He subsequently summarizes the cultivation of morality (9.1) in two arts, courage in war and justice in peace (9.3). He clearly returns to the active nature of the Romans over and over again, especially in peace, applying to it the words certo (9.2) and artes (9.3). By strictly demarcating their actions into martial and pacific categories, Sallust’s prelapsarian Romans cultivated a highly efficient and potent society in which raising arms against a fellow Roman was inconceivable.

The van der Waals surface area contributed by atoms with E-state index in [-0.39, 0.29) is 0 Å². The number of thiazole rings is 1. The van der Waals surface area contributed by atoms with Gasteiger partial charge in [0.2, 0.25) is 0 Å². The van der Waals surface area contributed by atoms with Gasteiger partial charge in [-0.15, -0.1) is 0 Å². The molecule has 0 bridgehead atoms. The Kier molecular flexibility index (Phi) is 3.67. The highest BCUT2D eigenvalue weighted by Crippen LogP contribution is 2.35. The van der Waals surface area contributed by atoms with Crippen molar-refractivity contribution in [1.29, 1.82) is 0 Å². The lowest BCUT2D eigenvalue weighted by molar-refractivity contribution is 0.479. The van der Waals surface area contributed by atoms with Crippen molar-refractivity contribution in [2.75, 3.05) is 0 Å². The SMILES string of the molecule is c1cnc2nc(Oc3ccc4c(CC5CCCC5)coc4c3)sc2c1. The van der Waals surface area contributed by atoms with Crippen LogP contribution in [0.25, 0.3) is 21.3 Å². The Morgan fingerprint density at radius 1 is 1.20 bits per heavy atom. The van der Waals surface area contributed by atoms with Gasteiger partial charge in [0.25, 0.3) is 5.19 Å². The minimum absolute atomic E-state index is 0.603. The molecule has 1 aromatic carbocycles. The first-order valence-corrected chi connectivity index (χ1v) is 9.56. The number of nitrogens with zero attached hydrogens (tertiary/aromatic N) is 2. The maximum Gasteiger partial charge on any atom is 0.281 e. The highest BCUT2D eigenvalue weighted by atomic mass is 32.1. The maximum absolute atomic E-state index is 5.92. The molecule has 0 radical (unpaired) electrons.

Through a subtle yet dramatic choice in phrasing, Sallust demonstrates the seeds of Rome’s subsequent moral descent. He does not simply say “courage in war and justice in peace,” but rather “courage in war and, when peace had come to pass, justice” (duabus his artibus, audacia in bello, ubi pax evenerat, aequitate, 9.3). He does not allow a balance between the two domains of Roman life, and the inconcinnitas here suggests that war was by far the more constant state in which Rome found itself. While the dominance of warfare was by no means harmful per se to the cultivation of excellence, Rome’s reliance on warfare for excellence necessitated that if Rome ran out of enemies to defeat, the entire system would collapse. According to Sallust, that is exactly what happened: “But when the Commonwealth grew through work and justice, when great kings were subdued through war, when wild nations and mighty peoples were subjected through violence, when Carthage, the rival to Rome’s power, utterly perished, when all the seas and lands lay open, fortune began to rage and mix everything up” (Sed ubi labore atque iustitia res publica crevit, reges magni bello domiti, nationes ferae et populi ingentes vi subacti, Carthago, aemula imperi Romani, ab stirpe interiit, cuncta maria terraeque patebant, saevire fortuna ac miscere omnia coepit, 10.1).